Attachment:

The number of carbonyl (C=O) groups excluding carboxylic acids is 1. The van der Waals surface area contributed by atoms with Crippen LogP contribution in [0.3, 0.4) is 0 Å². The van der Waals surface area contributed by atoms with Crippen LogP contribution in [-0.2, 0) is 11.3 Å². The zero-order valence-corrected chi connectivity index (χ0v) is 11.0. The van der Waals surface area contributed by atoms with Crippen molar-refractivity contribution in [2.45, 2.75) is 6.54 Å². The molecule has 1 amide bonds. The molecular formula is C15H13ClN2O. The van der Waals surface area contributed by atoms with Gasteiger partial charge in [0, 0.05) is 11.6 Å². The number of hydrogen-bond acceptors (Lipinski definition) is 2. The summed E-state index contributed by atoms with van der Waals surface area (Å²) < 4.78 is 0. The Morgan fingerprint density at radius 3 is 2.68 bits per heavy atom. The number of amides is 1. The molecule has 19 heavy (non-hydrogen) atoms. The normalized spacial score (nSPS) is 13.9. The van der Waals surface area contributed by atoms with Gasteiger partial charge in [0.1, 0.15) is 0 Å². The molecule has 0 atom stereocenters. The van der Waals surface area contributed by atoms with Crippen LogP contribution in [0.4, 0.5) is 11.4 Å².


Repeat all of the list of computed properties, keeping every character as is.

The number of carbonyl (C=O) groups excluding carboxylic acids is 1. The van der Waals surface area contributed by atoms with Crippen LogP contribution in [0.3, 0.4) is 0 Å². The van der Waals surface area contributed by atoms with Crippen LogP contribution in [-0.2, 0) is 11.3 Å². The zero-order valence-corrected chi connectivity index (χ0v) is 11.0. The van der Waals surface area contributed by atoms with Crippen molar-refractivity contribution in [2.45, 2.75) is 6.54 Å². The molecule has 1 amide bonds. The molecular formula is C15H13ClN2O. The van der Waals surface area contributed by atoms with Gasteiger partial charge in [0, 0.05) is 11.6 Å². The number of hydrogen-bond acceptors (Lipinski definition) is 2. The summed E-state index contributed by atoms with van der Waals surface area (Å²) < 4.78 is 0. The Morgan fingerprint density at radius 3 is 2.68 bits per heavy atom. The number of amides is 1. The molecule has 19 heavy (non-hydrogen) atoms. The normalized spacial score (nSPS) is 13.9. The van der Waals surface area contributed by atoms with Gasteiger partial charge in [0.1, 0.15) is 0 Å². The molecule has 0 atom stereocenters. The van der Waals surface area contributed by atoms with Crippen LogP contribution in [0.4, 0.5) is 11.4 Å².